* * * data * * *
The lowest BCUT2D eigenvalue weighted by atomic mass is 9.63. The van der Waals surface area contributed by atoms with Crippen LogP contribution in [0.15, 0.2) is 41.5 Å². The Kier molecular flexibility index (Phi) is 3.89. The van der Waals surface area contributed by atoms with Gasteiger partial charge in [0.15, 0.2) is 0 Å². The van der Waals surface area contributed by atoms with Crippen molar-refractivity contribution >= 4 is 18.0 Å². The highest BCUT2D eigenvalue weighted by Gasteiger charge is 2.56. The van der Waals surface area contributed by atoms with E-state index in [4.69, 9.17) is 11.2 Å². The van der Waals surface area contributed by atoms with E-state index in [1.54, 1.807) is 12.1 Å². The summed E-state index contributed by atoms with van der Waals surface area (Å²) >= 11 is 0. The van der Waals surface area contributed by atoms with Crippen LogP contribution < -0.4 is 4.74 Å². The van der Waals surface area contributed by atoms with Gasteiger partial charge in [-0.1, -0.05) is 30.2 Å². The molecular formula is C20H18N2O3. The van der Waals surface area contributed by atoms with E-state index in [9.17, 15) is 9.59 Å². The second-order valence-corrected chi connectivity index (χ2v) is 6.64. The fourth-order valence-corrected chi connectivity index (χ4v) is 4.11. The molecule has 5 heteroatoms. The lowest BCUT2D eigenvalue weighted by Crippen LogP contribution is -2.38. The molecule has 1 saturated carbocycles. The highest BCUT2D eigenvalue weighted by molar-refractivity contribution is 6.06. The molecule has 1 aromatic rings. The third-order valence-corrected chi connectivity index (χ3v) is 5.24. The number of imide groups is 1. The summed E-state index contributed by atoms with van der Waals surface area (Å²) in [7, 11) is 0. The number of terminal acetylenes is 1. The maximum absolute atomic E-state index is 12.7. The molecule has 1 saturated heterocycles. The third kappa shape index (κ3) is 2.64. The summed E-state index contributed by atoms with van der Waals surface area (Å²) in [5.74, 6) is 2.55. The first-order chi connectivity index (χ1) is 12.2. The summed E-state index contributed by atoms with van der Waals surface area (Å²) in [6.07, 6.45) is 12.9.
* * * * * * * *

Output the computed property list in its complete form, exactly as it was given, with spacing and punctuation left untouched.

The lowest BCUT2D eigenvalue weighted by atomic mass is 9.63. The van der Waals surface area contributed by atoms with Crippen LogP contribution in [0.15, 0.2) is 41.5 Å². The Kier molecular flexibility index (Phi) is 3.89. The van der Waals surface area contributed by atoms with Gasteiger partial charge in [0.15, 0.2) is 0 Å². The van der Waals surface area contributed by atoms with Crippen molar-refractivity contribution >= 4 is 18.0 Å². The highest BCUT2D eigenvalue weighted by Gasteiger charge is 2.56. The van der Waals surface area contributed by atoms with E-state index in [4.69, 9.17) is 11.2 Å². The van der Waals surface area contributed by atoms with E-state index in [1.54, 1.807) is 12.1 Å². The summed E-state index contributed by atoms with van der Waals surface area (Å²) >= 11 is 0. The van der Waals surface area contributed by atoms with Crippen LogP contribution < -0.4 is 4.74 Å². The van der Waals surface area contributed by atoms with Gasteiger partial charge in [-0.1, -0.05) is 30.2 Å². The molecular formula is C20H18N2O3. The van der Waals surface area contributed by atoms with E-state index in [9.17, 15) is 9.59 Å². The second-order valence-corrected chi connectivity index (χ2v) is 6.64. The fourth-order valence-corrected chi connectivity index (χ4v) is 4.11. The molecule has 5 heteroatoms. The lowest BCUT2D eigenvalue weighted by Crippen LogP contribution is -2.38. The molecule has 1 saturated carbocycles. The highest BCUT2D eigenvalue weighted by molar-refractivity contribution is 6.06. The molecule has 1 aromatic rings. The third-order valence-corrected chi connectivity index (χ3v) is 5.24. The number of imide groups is 1. The summed E-state index contributed by atoms with van der Waals surface area (Å²) in [7, 11) is 0. The number of terminal acetylenes is 1. The maximum absolute atomic E-state index is 12.7. The molecule has 1 saturated heterocycles. The third kappa shape index (κ3) is 2.64. The summed E-state index contributed by atoms with van der Waals surface area (Å²) in [5.74, 6) is 2.55. The first-order chi connectivity index (χ1) is 12.2. The summed E-state index contributed by atoms with van der Waals surface area (Å²) in [6.07, 6.45) is 12.9.